Is Elis (EPA:ELIS) Using Too Much Debt?

By
Simply Wall St
Published
March 15, 2022
ENXTPA:ELIS
Source: Shutterstock

Some say volatility, rather than debt, is the best way to think about risk as an investor, but Warren Buffett famously said that 'Volatility is far from synonymous with risk.' When we think about how risky a company is, we always like to look at its use of debt, since debt overload can lead to ruin. Importantly, Elis SA (EPA:ELIS) does carry debt. But is this debt a concern to shareholders?

Why Does Debt Bring Risk?

Debt and other liabilities become risky for a business when it cannot easily fulfill those obligations, either with free cash flow or by raising capital at an attractive price. In the worst case scenario, a company can go bankrupt if it cannot pay its creditors. However, a more frequent (but still costly) occurrence is where a company must issue shares at bargain-basement prices, permanently diluting shareholders, just to shore up its balance sheet. By replacing dilution, though, debt can be an extremely good tool for businesses that need capital to invest in growth at high rates of return. The first thing to do when considering how much debt a business uses is to look at its cash and debt together.

See our latest analysis for Elis

What Is Elis's Net Debt?

The chart below, which you can click on for greater detail, shows that Elis had €3.31b in debt in December 2021; about the same as the year before. On the flip side, it has €160.0m in cash leading to net debt of about €3.15b.

debt-equity-history-analysis
ENXTPA:ELIS Debt to Equity History March 15th 2022

A Look At Elis' Liabilities

We can see from the most recent balance sheet that Elis had liabilities of €1.06b falling due within a year, and liabilities of €3.96b due beyond that. On the other hand, it had cash of €160.0m and €655.9m worth of receivables due within a year. So its liabilities total €4.21b more than the combination of its cash and short-term receivables.

Given this deficit is actually higher than the company's market capitalization of €2.90b, we think shareholders really should watch Elis's debt levels, like a parent watching their child ride a bike for the first time. In the scenario where the company had to clean up its balance sheet quickly, it seems likely shareholders would suffer extensive dilution.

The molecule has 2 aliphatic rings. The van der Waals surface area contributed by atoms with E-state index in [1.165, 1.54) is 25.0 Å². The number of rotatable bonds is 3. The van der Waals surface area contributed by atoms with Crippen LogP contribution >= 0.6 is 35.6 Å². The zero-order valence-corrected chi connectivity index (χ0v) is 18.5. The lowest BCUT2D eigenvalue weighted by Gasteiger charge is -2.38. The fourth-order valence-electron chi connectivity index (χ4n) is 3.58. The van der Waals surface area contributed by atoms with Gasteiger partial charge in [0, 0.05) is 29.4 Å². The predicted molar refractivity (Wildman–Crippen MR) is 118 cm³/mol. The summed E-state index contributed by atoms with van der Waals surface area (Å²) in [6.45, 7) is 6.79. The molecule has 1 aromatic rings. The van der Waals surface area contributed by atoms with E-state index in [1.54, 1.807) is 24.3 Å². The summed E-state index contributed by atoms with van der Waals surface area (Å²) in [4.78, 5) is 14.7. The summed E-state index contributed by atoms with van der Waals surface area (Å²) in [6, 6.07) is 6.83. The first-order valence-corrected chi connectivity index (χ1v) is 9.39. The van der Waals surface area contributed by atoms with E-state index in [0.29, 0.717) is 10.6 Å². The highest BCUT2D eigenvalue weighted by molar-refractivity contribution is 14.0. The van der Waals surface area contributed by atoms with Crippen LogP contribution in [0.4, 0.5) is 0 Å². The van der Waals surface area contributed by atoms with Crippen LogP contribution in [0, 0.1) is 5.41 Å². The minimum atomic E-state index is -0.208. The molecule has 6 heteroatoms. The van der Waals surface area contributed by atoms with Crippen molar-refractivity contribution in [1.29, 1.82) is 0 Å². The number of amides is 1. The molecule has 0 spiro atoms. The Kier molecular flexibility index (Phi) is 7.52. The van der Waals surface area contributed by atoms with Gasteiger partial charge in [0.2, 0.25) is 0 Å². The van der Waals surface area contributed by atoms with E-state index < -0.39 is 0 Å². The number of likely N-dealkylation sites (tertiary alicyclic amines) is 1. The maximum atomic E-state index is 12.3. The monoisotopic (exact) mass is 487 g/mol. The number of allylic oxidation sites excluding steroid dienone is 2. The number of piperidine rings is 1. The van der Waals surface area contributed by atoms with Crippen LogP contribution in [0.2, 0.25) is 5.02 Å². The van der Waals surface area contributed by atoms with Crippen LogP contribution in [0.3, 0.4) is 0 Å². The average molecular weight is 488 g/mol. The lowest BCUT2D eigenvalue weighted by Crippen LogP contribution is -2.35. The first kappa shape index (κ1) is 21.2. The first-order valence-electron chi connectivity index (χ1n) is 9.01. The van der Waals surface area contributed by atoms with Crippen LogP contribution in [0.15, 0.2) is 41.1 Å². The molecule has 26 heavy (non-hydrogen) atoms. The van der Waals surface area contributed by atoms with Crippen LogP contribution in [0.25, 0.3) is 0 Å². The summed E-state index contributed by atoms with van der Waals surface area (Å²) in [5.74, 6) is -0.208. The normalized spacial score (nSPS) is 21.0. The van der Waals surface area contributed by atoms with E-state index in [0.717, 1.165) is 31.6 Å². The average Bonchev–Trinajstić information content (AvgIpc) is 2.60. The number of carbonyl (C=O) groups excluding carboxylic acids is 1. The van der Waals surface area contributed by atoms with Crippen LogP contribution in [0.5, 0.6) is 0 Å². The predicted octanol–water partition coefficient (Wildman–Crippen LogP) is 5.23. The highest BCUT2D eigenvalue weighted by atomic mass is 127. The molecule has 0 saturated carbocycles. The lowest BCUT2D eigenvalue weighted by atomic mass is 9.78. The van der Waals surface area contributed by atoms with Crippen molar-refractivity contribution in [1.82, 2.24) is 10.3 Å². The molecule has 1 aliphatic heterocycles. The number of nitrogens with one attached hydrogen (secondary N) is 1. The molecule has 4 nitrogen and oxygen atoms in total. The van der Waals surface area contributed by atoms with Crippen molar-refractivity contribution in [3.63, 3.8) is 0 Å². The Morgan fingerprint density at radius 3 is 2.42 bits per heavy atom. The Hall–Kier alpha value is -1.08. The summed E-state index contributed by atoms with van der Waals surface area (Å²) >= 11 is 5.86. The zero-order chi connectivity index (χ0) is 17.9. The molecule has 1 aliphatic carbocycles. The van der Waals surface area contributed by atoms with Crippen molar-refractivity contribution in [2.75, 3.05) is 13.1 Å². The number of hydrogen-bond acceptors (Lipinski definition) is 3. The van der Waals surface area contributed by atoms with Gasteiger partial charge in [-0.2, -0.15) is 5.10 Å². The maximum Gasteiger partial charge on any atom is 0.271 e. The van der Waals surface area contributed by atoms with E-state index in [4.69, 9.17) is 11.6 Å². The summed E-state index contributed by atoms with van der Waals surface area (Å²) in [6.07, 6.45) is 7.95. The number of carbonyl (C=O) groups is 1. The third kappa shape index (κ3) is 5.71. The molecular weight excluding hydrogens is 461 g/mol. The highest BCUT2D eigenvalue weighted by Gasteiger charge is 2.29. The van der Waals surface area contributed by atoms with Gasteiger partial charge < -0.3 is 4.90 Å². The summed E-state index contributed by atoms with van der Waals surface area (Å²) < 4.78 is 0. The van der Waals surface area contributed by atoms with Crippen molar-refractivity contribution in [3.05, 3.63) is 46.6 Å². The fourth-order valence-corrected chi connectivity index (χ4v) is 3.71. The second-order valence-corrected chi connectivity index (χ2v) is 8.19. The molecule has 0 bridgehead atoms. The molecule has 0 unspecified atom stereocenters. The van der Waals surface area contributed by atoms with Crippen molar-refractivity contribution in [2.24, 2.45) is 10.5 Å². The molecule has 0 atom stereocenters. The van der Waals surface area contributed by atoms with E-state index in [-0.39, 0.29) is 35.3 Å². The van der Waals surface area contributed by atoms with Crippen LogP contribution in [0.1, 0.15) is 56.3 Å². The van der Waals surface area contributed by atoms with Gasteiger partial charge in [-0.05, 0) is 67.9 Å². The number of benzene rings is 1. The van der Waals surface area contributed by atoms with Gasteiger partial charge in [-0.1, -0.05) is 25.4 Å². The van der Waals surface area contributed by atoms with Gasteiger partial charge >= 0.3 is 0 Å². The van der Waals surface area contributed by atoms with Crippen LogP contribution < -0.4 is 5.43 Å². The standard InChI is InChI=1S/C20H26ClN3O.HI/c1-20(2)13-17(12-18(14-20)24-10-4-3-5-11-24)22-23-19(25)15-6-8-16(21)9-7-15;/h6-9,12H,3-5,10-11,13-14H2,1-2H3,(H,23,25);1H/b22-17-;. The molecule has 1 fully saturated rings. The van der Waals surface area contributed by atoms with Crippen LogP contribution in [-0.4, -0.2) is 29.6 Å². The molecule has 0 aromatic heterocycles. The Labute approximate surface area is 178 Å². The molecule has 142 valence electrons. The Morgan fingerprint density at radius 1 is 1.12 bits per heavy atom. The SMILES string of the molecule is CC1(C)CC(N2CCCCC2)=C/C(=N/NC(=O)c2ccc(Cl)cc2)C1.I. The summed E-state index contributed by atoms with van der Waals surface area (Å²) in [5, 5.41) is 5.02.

We measure a company's debt load relative to its earnings power by looking at its net debt divided by its earnings before interest, tax, depreciation, and amortization (EBITDA) and by calculating how easily its earnings before interest and tax (EBIT) cover its interest expense (interest cover). This way, we consider both the absolute quantum of the debt, as well as the interest rates paid on it.

Elis's debt is 3.1 times its EBITDA, and its EBIT cover its interest expense 2.9 times over. This suggests that while the debt levels are significant, we'd stop short of calling them problematic. The good news is that Elis grew its EBIT a smooth 43% over the last twelve months. Like the milk of human kindness that sort of growth increases resilience, making the company more capable of managing debt. There's no doubt that we learn most about debt from the balance sheet. But it is future earnings, more than anything, that will determine Elis's ability to maintain a healthy balance sheet going forward. So if you're focused on the future you can check out this free report showing analyst profit forecasts.

Finally, while the tax-man may adore accounting profits, lenders only accept cold hard cash. So it's worth checking how much of that EBIT is backed by free cash flow. Happily for any shareholders, Elis actually produced more free cash flow than EBIT over the last three years. That sort of strong cash conversion gets us as excited as the crowd when the beat drops at a Daft Punk concert.

Our View

While Elis's level of total liabilities has us nervous. To wit both its conversion of EBIT to free cash flow and EBIT growth rate were encouraging signs. We think that Elis's debt does make it a bit risky, after considering the aforementioned data points together. Not all risk is bad, as it can boost share price returns if it pays off, but this debt risk is worth keeping in mind. When analysing debt levels, the balance sheet is the obvious place to start. But ultimately, every company can contain risks that exist outside of the balance sheet. For example, we've discovered 3 warning signs for Elis (1 is significant!) that you should be aware of before investing here.

If you're interested in investing in businesses that can grow profits without the burden of debt, then check out this free list of growing businesses that have net cash on the balance sheet.

Discounted cash flow calculation for every stock

Simply Wall St does a detailed discounted cash flow calculation every 6 hours for every stock on the market, so if you want to find the intrinsic value of any company just search here. It’s FREE.

Make Confident Investment Decisions

Simply Wall St's Editorial Team provides unbiased, factual reporting on global stocks using in-depth fundamental analysis.
Find out more about our editorial guidelines and team.